didn’t sound anything like Mark Hamill or Jack Nicholson or Heath
Ledger or Cesar Romero, and yet he sounds exactly like the Joker. He’s
funny, and he’s scary as hell, and that’s just what you want.
QUESTION: What did Jensen Ackles bring to the table as Red Hood?
BRUCE TIMM: Red Hood is such a pivotal role in that he needed to
be somebody who was forceful, threatening, weirdly sympathetic, and also
had to be of a certain age. Not too young, not too old, just right.
Andrea and I both knew of Jensen’s work, and he was one of those guys we
had in our “Gotta work with that guy some day” file. And he fit the
bill perfectly. He’s got an intensity in the booth that really matched
QUESTION: Were there any surprises along the way?
BRUCE TIMM: One of the things I like the most about this movie is
that, in the best possible ways, it kind of reminds me of a weird mesh
of the Batman Beyond movie, Return of the Joker, and our
first Batman: The Animated Series feature film, Batman: Mask
of the Phantasm. It has a lot of the same kinds of themes, it has
the same level of serious drama in it, and the same level of really good
character development. I think it’s actually fully the equal of those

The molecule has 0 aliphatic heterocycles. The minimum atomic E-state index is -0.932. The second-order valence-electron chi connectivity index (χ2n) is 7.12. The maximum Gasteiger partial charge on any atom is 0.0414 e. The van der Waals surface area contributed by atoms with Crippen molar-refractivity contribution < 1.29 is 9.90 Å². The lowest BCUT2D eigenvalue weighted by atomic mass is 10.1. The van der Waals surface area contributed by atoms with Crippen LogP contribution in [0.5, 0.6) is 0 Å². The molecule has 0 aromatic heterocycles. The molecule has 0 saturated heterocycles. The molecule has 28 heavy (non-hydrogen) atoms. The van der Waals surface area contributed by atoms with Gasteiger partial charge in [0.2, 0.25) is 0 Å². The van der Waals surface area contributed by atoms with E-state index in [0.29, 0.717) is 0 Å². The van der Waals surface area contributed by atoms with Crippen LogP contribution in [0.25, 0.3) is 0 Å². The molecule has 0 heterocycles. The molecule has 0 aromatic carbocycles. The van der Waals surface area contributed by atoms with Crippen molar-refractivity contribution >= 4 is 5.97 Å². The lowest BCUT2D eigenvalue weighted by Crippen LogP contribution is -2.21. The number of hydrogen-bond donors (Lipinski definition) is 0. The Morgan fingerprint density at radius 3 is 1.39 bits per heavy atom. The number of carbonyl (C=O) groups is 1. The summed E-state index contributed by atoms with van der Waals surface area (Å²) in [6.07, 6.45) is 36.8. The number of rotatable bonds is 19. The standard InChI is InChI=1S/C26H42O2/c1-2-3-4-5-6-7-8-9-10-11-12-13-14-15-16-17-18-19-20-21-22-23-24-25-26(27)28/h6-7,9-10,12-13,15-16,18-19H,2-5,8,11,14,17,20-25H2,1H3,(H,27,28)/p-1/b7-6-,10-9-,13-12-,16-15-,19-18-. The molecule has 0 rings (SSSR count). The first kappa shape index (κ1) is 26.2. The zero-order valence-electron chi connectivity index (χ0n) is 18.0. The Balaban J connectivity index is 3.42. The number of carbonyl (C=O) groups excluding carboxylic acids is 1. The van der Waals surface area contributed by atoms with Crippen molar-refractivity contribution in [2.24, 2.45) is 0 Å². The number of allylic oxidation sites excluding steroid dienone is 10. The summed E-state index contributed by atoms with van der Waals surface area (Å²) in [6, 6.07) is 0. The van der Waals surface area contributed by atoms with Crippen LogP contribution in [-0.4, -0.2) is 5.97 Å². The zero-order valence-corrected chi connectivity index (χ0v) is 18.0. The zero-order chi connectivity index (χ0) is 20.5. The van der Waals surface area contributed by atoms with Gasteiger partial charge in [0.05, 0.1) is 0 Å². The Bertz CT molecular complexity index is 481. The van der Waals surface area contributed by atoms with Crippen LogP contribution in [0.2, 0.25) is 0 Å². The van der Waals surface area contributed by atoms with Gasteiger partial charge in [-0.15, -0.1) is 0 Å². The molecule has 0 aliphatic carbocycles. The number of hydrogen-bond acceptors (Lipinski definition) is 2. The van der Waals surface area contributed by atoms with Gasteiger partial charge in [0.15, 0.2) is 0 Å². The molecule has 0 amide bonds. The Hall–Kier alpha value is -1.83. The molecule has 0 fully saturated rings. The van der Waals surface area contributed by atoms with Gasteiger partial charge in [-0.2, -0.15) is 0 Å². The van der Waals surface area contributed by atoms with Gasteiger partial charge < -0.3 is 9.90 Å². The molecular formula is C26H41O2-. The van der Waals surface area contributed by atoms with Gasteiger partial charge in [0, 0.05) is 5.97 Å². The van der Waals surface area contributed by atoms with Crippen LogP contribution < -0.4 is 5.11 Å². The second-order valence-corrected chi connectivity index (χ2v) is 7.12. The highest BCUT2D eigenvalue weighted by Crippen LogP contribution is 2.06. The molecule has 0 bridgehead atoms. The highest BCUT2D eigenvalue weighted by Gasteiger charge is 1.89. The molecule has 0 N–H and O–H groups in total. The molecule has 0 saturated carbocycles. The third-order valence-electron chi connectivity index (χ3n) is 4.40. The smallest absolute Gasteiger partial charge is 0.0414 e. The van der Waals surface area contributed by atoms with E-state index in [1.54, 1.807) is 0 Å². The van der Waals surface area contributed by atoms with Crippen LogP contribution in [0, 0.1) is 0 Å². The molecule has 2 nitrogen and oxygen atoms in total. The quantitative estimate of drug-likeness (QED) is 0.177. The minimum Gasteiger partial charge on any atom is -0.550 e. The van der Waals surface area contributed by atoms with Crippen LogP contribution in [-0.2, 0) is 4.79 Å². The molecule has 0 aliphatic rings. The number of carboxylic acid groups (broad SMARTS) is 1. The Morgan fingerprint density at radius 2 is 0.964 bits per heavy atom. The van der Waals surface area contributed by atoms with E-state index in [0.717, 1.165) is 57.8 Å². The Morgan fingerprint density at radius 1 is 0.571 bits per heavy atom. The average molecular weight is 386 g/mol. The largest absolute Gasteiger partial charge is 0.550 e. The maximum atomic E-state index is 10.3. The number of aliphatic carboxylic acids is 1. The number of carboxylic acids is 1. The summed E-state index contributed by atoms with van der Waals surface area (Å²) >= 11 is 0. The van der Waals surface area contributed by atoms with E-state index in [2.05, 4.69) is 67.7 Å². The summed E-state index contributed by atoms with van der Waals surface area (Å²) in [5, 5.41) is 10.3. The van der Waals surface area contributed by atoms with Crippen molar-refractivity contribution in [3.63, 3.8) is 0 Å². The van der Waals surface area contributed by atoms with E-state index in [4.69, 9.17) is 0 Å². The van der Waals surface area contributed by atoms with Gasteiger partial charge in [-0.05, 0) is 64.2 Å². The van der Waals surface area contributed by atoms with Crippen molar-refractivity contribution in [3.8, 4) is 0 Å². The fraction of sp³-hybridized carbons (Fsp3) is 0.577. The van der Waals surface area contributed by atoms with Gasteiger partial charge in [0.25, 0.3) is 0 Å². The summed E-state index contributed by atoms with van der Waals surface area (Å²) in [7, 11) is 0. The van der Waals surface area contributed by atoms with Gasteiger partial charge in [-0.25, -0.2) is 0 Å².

two movies. It’s dynamite.
Another interesting takeaway I got from this movie is that Brandon
and I agreed that we really wanted to work to give this movie a unique
visual feel. We deliberately tried to not make it look like Batman:
The Animated Series. We tried a number of things in the art
direction to stay away from that. But no matter what we did, it still
kind of looks like Batman: The Animated Series. It’s weird. So
when you watch the movie, there will be about four or five minutes in a
row where you’ll forget about the different cast and slightly different
character designs and it actually kind of feels like the series. On
another level, there is a certain influence from the Christopher Nolan
movies. It’s kind of in the tone of the film and the way Batman himself
is treated and the feel of Gotham City. It’s not quite as realistic –
our Gotham City is a little more stylized than the Gotham of the Nolan
movies – but there is similarity in tone, which makes for a very
interesting Batman salad.
QUESTION: Judd Winick said his first introduction to Batman